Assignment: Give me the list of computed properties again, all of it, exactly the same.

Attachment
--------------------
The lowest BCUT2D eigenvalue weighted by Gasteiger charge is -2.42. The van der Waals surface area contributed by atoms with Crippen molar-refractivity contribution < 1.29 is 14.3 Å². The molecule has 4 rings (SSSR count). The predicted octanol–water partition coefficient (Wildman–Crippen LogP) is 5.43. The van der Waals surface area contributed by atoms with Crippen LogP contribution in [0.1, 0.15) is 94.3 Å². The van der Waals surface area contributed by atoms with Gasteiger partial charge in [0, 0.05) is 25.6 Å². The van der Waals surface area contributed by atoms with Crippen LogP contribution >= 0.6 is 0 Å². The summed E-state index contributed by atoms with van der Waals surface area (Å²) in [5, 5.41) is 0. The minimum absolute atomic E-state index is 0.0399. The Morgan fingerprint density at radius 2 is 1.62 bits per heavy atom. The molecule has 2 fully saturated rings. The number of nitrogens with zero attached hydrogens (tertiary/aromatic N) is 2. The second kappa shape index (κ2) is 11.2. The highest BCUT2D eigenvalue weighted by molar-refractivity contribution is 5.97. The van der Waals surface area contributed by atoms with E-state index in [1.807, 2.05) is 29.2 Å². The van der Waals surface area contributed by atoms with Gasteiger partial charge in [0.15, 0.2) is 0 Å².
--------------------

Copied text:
The lowest BCUT2D eigenvalue weighted by Gasteiger charge is -2.42. The van der Waals surface area contributed by atoms with Crippen molar-refractivity contribution < 1.29 is 14.3 Å². The molecule has 4 rings (SSSR count). The predicted octanol–water partition coefficient (Wildman–Crippen LogP) is 5.43. The van der Waals surface area contributed by atoms with Crippen LogP contribution in [0.1, 0.15) is 94.3 Å². The van der Waals surface area contributed by atoms with Gasteiger partial charge in [0, 0.05) is 25.6 Å². The van der Waals surface area contributed by atoms with Crippen LogP contribution >= 0.6 is 0 Å². The summed E-state index contributed by atoms with van der Waals surface area (Å²) in [5, 5.41) is 0. The minimum absolute atomic E-state index is 0.0399. The Morgan fingerprint density at radius 2 is 1.62 bits per heavy atom. The molecule has 2 fully saturated rings. The number of nitrogens with zero attached hydrogens (tertiary/aromatic N) is 2. The second kappa shape index (κ2) is 11.2. The highest BCUT2D eigenvalue weighted by molar-refractivity contribution is 5.97. The van der Waals surface area contributed by atoms with E-state index in [1.807, 2.05) is 29.2 Å². The van der Waals surface area contributed by atoms with Gasteiger partial charge in [0.15, 0.2) is 0 Å².